When I was in high school, we were told that we could do whatever we wanted to do and we girls mostly wanted to be doctors. In fact, I know the current filed of study of only three of my female classmates. Two are studying medicine and the third is studying pharmacy. Apparently, Norway has a similar problem. Despite being billed as the most equal country in the world, women still concentrated themselves in traditionally female professions (e.g nursing) and men still concentrated themselves in engineering profession.
The same seems to be true in the US as well. In my intro to computer science class, we explored the problem – women are scarce in computer science. It seems that they are scarce in engineering as a whole, but especially in computer science. I don’t remember the numbers, but the dominant problem seemed to be that women are uninterested in it. They find it boring and prefer medicine, teaching, etc.
For most people, it must seem like a no-brainer that men and women are typically interested in different things. The following really informative video attempts to explain why. The verdict is different depending on who you ask. According to the researchers at the Nordic Gender Institute, the causes are purely social. Despite great efforts to the contrary, boys are girls are still treated differently and different things are expected of them. Consequently, children grow up to choose professions in line with those expectations.
Researchers in the UK and US disagreed, arguing that that claim was wrong for several reasons
1. Male and female children express differences in preferences as early as a day after birth, before they have been influenced by society.
2. Research has shown that the preferences of children (which often last into adulthood) depend on the amount of testosterone they are exposed to while in the womb. More testosterone leads to a greater interest in machines and less leads to a greater interest in social activities, hence the predisposition of girls towards professions that involve working with people (medicine and teaching) and of boys towards technical professions (e.g. engineering).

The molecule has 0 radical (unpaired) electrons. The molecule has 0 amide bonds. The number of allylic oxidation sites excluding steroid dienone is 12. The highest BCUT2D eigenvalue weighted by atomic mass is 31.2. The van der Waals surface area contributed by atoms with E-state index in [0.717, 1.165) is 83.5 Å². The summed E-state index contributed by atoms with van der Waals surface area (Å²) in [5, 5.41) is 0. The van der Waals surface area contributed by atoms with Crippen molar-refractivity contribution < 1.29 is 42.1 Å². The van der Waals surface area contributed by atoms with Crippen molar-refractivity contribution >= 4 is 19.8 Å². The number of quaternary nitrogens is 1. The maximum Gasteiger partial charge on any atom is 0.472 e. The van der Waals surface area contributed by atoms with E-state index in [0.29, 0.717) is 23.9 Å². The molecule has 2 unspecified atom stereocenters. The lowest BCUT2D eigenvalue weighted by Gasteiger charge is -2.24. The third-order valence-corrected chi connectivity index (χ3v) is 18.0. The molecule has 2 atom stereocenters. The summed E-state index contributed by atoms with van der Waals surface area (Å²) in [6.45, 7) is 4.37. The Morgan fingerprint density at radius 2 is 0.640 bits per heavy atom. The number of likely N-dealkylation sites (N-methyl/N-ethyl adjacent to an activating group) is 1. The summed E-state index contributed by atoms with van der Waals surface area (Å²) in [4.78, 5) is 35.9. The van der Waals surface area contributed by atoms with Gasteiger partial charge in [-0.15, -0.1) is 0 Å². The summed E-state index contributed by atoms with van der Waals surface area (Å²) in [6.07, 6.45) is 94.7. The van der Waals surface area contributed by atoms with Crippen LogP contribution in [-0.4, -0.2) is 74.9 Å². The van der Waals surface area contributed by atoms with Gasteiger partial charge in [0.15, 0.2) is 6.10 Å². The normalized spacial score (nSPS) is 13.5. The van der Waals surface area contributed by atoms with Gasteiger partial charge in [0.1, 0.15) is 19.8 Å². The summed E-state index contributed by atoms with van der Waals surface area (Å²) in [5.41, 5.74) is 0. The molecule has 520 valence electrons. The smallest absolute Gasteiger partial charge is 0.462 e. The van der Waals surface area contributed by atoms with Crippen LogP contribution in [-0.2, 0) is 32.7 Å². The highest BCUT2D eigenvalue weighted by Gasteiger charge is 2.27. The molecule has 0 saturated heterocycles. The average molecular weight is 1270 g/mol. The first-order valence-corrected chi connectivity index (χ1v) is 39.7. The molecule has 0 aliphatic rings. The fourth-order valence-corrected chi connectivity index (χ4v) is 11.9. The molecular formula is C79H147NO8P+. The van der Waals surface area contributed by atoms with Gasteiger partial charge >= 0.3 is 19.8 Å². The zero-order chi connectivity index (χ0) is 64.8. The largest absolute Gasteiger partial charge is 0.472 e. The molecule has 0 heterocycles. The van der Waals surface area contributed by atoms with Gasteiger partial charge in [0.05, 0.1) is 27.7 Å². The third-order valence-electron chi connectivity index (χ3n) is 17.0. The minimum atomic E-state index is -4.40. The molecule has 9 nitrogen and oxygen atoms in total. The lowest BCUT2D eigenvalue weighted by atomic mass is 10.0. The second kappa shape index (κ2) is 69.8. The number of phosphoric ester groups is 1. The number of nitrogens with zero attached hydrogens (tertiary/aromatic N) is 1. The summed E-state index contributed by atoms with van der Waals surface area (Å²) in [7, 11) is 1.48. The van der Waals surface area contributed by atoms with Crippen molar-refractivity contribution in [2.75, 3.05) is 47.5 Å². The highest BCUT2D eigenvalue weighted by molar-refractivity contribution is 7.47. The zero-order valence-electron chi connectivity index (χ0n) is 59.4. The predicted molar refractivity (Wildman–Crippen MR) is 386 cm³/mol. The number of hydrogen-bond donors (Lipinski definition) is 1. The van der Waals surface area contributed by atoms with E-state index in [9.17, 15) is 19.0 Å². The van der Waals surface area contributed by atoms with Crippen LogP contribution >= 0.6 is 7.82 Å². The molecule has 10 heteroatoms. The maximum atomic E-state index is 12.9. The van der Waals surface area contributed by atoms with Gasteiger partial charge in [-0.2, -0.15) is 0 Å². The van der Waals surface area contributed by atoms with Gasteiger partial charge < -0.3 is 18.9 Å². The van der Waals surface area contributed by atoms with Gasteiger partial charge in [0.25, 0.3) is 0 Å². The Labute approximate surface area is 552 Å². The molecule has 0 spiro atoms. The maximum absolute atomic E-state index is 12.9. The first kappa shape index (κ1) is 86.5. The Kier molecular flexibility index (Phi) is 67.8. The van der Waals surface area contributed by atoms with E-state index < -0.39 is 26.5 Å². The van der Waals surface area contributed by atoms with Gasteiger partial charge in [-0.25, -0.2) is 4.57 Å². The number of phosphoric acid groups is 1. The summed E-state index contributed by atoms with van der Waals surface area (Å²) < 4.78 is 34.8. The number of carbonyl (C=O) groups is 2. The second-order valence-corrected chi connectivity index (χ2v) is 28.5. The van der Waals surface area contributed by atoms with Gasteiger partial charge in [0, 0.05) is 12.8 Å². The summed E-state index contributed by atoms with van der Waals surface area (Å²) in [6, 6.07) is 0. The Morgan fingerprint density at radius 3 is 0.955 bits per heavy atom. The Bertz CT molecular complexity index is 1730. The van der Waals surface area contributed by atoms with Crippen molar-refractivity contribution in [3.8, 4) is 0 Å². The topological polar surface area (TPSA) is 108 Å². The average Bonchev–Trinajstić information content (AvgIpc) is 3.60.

3. Since women are the ones who give birth to children, it makes sense that evolution would provide them with skills and interests necessary to ensure that they survive till childbearing age and are able to care for those children hence the non-confrontational, social and careful nature of women.
4. If the difference in preferences between men and women were purely due to society, they would vary across cultures. However, the difference in preferences remains remarkably the same from Norway, to Saudi Arabia to the US.
Their conclusion: That men and women have innate differences in personality. These differences can be affected a little by cultural perceptions of the sexes, but only a little. In more ‘gender equal’ countries, where both sexes are free to choose their profession as they like, these differences are accentuated as people choose the professions that interest them. In other countries, choice of profession is constrained by other factors like need and societal expectation.
On the other hand, the researchers at the NIKK offered surprisingly little support for their assertions. Instead they suggested that the studies were flawed and the researchers biased. The NIKK was closed down after this video and its sequels were aired whether as a direst result, I do not know.
I am perfectly willing to accept the talk about the sexes being equal as long as equal does not mean ‘the same’. To me, the difference between men and women is very obvious. I see it in my family, friends and classes. I can count on one hand the number of my male acquaintances that want to be teachers, but that’s what a lot of my girlfriends want. The ratio of guys to girls in my classes is huge. I believe that men and women are equal in the sense that they are both made in God’s image, but I find it difficult to think of any other way in which they are equal.